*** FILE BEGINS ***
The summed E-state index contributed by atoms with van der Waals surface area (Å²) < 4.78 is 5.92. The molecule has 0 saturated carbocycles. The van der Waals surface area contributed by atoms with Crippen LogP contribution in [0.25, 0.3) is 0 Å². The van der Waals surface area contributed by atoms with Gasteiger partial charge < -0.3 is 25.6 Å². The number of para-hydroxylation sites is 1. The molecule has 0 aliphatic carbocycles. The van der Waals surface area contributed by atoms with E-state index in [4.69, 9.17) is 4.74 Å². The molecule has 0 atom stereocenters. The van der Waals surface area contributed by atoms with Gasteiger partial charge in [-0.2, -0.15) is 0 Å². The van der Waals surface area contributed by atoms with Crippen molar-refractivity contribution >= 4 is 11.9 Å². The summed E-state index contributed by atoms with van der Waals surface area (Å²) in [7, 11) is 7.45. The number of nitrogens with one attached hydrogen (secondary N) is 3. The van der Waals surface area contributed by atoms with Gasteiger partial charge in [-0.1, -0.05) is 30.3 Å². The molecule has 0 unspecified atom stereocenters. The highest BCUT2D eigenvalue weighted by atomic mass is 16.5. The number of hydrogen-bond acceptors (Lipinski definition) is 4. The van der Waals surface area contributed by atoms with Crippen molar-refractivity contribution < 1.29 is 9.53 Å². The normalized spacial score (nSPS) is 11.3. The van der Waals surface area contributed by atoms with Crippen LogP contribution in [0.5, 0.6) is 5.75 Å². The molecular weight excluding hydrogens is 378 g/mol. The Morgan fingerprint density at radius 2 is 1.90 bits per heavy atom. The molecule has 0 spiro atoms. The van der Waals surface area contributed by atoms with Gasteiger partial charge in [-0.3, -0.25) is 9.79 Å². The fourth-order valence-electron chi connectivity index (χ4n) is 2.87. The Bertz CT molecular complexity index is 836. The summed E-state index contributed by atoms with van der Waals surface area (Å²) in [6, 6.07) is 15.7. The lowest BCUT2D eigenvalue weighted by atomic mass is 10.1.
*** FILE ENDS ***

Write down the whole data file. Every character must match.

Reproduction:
The summed E-state index contributed by atoms with van der Waals surface area (Å²) < 4.78 is 5.92. The molecule has 0 saturated carbocycles. The van der Waals surface area contributed by atoms with Crippen LogP contribution in [0.25, 0.3) is 0 Å². The van der Waals surface area contributed by atoms with Gasteiger partial charge < -0.3 is 25.6 Å². The number of para-hydroxylation sites is 1. The molecule has 0 aliphatic carbocycles. The van der Waals surface area contributed by atoms with E-state index in [4.69, 9.17) is 4.74 Å². The molecule has 0 atom stereocenters. The van der Waals surface area contributed by atoms with Gasteiger partial charge in [-0.2, -0.15) is 0 Å². The van der Waals surface area contributed by atoms with Crippen molar-refractivity contribution >= 4 is 11.9 Å². The summed E-state index contributed by atoms with van der Waals surface area (Å²) in [7, 11) is 7.45. The number of nitrogens with one attached hydrogen (secondary N) is 3. The van der Waals surface area contributed by atoms with Gasteiger partial charge in [-0.1, -0.05) is 30.3 Å². The molecule has 0 unspecified atom stereocenters. The highest BCUT2D eigenvalue weighted by atomic mass is 16.5. The number of hydrogen-bond acceptors (Lipinski definition) is 4. The van der Waals surface area contributed by atoms with Crippen molar-refractivity contribution < 1.29 is 9.53 Å². The normalized spacial score (nSPS) is 11.3. The van der Waals surface area contributed by atoms with Crippen LogP contribution in [0.5, 0.6) is 5.75 Å². The molecular weight excluding hydrogens is 378 g/mol. The Morgan fingerprint density at radius 2 is 1.90 bits per heavy atom. The molecule has 0 spiro atoms. The van der Waals surface area contributed by atoms with Gasteiger partial charge in [-0.3, -0.25) is 9.79 Å². The fourth-order valence-electron chi connectivity index (χ4n) is 2.87. The Bertz CT molecular complexity index is 836. The summed E-state index contributed by atoms with van der Waals surface area (Å²) in [6, 6.07) is 15.7. The lowest BCUT2D eigenvalue weighted by atomic mass is 10.1.